A war of horrors
The realism of Prince Paul’s Regency government (the Ustasa having arranged King Alexander’s assassination in 1934) in attempting to come to some arrangement with Croat aspirations, and with Hitler, was undermined by the Government’s lack of Serb support. Signing a Pact with Hitler which achieved as much as was practical in the circumstances provoked a military coup whose only clear goal was rejection of said Pact: this proved both very popular among Serbs and utterly disastrous. Nazi Germany and its allies attacked and overwhelmed Yugoslavia in 10 days. Yugoslavia was promptly dismembered – bits to Germany, bits to Italy, bits to Hungary, bits to Bulgaria, Serbia under German occupation and an expanded Croatia under Ustasha rule. As Trifkovic observes “the Serbs have not recovered since” (p.124).
Not that this was some pre-conceived plan: even Ustasa rule was an improvisation. But one assisted by the HSS leader asking for “sincere cooperation” with the new regime. The entry of German troops into Zagreb was popular (p.129). The Ustasa regime proved disastrous, however. Pavelic’s:
mix of Nazi brutality and racism, fascist irrationality and reinvented primitivism soon turned Croatia into a pandemonium of anarchy and genocide (p.128).Extermination of Jews, Gypsies and Serbs within Croatia became Ustasa policy, one Pavelic felt was authorised by Hitler (p.137). A policy which included an extraordinary law allowing execution within two hours of anyone who ‘offended the honour and vital interests of the Croat people’ or who ‘in whatever way’ threatened the Independent Croat State (Nezavisna Država Hrvatska NDH), though formal processes were soon dispensed with as too slow and cumbersome. Jewish property was seized and distributed to the Ustasa elite. Preparatory speeches pushing the ideology of ethnicity, religion and violence prepared the ground. Contradictory images of Serbs as both alien interlopers and apostates were simultaneously propounded: hate does not, however, require intellectual consistency, merely emotional consistency. In the words of the Minister for Education:
We have three million bullets for Serbs, Jews and Gypsies. We shall kill one third of all Serbs. We shall deport another third, and the rest will be forced to become Catholic (p.139).This one-third die, one-third expel, one-third convert formula was one widely attributed to a Jew-hating Czarist Minister (Konstantin Pobedonostsev) of a few decades previous.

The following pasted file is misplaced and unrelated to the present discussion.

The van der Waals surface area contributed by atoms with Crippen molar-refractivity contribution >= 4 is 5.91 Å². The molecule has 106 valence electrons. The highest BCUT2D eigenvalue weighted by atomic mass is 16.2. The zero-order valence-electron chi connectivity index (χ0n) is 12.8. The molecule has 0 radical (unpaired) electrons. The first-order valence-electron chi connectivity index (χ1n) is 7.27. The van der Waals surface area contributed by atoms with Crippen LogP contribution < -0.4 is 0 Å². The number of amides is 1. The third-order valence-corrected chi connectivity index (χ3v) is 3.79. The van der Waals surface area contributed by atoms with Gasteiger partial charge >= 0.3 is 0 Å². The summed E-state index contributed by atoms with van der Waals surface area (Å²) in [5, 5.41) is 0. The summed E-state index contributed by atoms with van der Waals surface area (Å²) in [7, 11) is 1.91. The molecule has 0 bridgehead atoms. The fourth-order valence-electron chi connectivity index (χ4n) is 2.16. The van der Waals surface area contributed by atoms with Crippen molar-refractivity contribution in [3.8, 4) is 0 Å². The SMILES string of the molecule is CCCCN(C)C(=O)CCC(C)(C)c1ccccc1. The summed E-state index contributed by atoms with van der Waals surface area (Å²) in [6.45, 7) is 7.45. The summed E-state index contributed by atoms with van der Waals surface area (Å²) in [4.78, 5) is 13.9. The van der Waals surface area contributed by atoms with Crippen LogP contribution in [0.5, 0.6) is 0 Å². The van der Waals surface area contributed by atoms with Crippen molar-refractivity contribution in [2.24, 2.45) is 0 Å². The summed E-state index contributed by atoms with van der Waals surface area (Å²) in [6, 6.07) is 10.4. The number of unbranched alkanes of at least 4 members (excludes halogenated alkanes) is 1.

The Catholic Church in Croatia was complicit in the Ustasa program, the Archbishop of Sarajevo declaring that there are “limits to love”, published a laudatory poem to Pavelic and stated that:
It is stupid and unworthy of Christ’s disciples to think that the struggle against evil could be waged in a noble way and with gloves on (Pp141-2).But the good Archbishop was upholding a long rhetorical tradition in attributing to Serbs (and, for that matter Jews) an identity of malevolence. Consider the words of Cardinal Count Kollonitsch, Archbishop of Esztergom and Primate of Hungary in the beginning of the C18th that the Serbian Orthodox Patriarch Arsenije III was solius diaboli filius (the son of the devil) and his flock diaboli asseclas (the devil’s dependants), hence it was important to ensure that “quietly and with little fuss” they be unified with the Church of Rome “even against their will” (p.46).
Ideas have consequences: centuries of establishment of identities of malevolence bore fruit. The Ustasa genocide – unprecedented in the bloody history of the Balkans – actually preceded the beginning of the Nazi genocide against the Jews by a few weeks and was undertaken with a brutality that shocked even Nazi observers: historians estimate that about half a million Serbs were slaughtered (some Nazi officials offered even higher estimates). Croatia’s Serbs suffered a rate of slaughter exceeded across Europe only by Jews. Mobile extermination squads roamed the countryside. Some Ustasa leaders openly acknowledged that the aim was to create new “demographic facts” no matter who won the War (Pp143ff).
Trifkovic contrasts the Nazi and Ustasa brutalities:
Whereas the Nazi Holocaust adopted the style and methods of a developed industrial state (complex equipment, intricate administrative network) Ustasa terror was ‘primitive’ and ‘traditional’. Nazi system included plans, reports, lists of victims, statistics: Ustasa orders were mostly oral and the apparatus of terror functioned in an arbitrary manner and with a random selection of targets and methods of killing. Nazi terror was for the most part depersonalized and bureaucratic, it was cold, abstract, objective – just like Nazi hatred; the Ustasas were direct and personal. Some aspects of Nazi terror, with its discipline and bureaucratic pedantry, were ‘puritannical,’ whereas the Ustasas engaged in orgies of sadistic violence, against children and adults alike. The commander of the (Italian) Sassari division reported that ‘population in some places were completely exterminated, after having been tortured and tormented’ (p.148).The details that Trifkovic recounts are appalling (Pp149-51).
All this was done quite openly, with maximum attempt to involve Croat and Muslim citizens by distributing to them the land and property of their slaughtered Serb neighbours. As Trifkovic points out, the “Serb question” had mattered far more to ordinary Croats than the “Jewish question” did to ordinary Germans. In the end, their lack of “industrial methods” was the only thing that frustrated the aim of eliminating all Serbs within Greater Croatia (Pp151-2).